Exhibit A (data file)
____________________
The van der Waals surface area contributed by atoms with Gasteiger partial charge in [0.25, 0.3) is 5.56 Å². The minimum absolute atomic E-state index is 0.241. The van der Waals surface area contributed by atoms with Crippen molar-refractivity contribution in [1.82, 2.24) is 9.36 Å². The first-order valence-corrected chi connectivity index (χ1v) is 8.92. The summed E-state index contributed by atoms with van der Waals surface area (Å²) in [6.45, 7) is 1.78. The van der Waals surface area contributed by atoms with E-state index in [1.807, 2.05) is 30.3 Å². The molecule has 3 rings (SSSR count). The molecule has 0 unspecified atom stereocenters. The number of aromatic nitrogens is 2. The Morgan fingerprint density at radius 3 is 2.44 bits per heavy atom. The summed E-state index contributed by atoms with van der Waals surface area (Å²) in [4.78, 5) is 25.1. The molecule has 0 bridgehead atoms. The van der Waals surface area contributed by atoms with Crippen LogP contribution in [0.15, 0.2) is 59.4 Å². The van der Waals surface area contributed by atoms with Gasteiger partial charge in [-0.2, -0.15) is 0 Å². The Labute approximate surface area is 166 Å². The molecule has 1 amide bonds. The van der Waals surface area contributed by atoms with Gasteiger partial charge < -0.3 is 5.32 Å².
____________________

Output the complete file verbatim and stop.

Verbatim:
The van der Waals surface area contributed by atoms with Gasteiger partial charge in [0.25, 0.3) is 5.56 Å². The minimum absolute atomic E-state index is 0.241. The van der Waals surface area contributed by atoms with Crippen molar-refractivity contribution in [1.82, 2.24) is 9.36 Å². The first-order valence-corrected chi connectivity index (χ1v) is 8.92. The summed E-state index contributed by atoms with van der Waals surface area (Å²) in [6.45, 7) is 1.78. The van der Waals surface area contributed by atoms with E-state index in [1.807, 2.05) is 30.3 Å². The molecule has 3 rings (SSSR count). The molecule has 0 unspecified atom stereocenters. The number of aromatic nitrogens is 2. The Morgan fingerprint density at radius 3 is 2.44 bits per heavy atom. The summed E-state index contributed by atoms with van der Waals surface area (Å²) in [4.78, 5) is 25.1. The molecule has 0 bridgehead atoms. The van der Waals surface area contributed by atoms with Crippen LogP contribution in [0.15, 0.2) is 59.4 Å². The van der Waals surface area contributed by atoms with Gasteiger partial charge in [-0.2, -0.15) is 0 Å². The Labute approximate surface area is 166 Å². The molecule has 1 amide bonds. The van der Waals surface area contributed by atoms with Gasteiger partial charge < -0.3 is 5.32 Å².